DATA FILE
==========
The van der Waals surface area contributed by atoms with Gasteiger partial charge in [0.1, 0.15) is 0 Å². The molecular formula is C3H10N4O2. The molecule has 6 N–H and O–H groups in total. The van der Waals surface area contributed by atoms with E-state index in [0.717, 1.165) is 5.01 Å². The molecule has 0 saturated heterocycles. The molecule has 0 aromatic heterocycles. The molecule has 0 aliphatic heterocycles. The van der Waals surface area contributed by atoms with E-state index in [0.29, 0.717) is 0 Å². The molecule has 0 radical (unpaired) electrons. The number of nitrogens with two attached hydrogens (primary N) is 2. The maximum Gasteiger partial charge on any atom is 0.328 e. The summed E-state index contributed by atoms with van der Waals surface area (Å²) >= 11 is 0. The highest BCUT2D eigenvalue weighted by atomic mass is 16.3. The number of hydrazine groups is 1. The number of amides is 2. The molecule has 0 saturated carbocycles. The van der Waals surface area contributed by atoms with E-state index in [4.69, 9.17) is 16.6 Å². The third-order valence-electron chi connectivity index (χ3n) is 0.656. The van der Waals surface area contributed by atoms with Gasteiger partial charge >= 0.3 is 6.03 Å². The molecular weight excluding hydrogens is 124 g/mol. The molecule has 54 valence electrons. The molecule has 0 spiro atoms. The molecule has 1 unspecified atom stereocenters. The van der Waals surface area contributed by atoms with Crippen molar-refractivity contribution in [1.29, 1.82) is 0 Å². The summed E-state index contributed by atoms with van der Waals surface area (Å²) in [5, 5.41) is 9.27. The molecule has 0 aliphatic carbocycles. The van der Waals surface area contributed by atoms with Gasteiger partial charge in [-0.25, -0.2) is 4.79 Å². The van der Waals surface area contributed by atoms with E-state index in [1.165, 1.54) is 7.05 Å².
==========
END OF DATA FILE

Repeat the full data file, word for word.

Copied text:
The van der Waals surface area contributed by atoms with Gasteiger partial charge in [0.1, 0.15) is 0 Å². The molecular formula is C3H10N4O2. The molecule has 6 N–H and O–H groups in total. The van der Waals surface area contributed by atoms with E-state index in [0.717, 1.165) is 5.01 Å². The molecule has 0 saturated heterocycles. The molecule has 0 aromatic heterocycles. The molecule has 0 aliphatic heterocycles. The van der Waals surface area contributed by atoms with E-state index in [0.29, 0.717) is 0 Å². The molecule has 0 radical (unpaired) electrons. The number of nitrogens with two attached hydrogens (primary N) is 2. The maximum Gasteiger partial charge on any atom is 0.328 e. The summed E-state index contributed by atoms with van der Waals surface area (Å²) >= 11 is 0. The highest BCUT2D eigenvalue weighted by atomic mass is 16.3. The number of hydrazine groups is 1. The number of amides is 2. The molecule has 0 saturated carbocycles. The van der Waals surface area contributed by atoms with E-state index in [4.69, 9.17) is 16.6 Å². The third-order valence-electron chi connectivity index (χ3n) is 0.656. The van der Waals surface area contributed by atoms with Gasteiger partial charge >= 0.3 is 6.03 Å². The molecular weight excluding hydrogens is 124 g/mol. The molecule has 54 valence electrons. The molecule has 0 spiro atoms. The molecule has 1 unspecified atom stereocenters. The van der Waals surface area contributed by atoms with Crippen molar-refractivity contribution in [1.29, 1.82) is 0 Å². The summed E-state index contributed by atoms with van der Waals surface area (Å²) in [5, 5.41) is 9.27. The molecule has 0 aliphatic carbocycles. The van der Waals surface area contributed by atoms with Gasteiger partial charge in [-0.25, -0.2) is 4.79 Å². The van der Waals surface area contributed by atoms with E-state index in [1.165, 1.54) is 7.05 Å².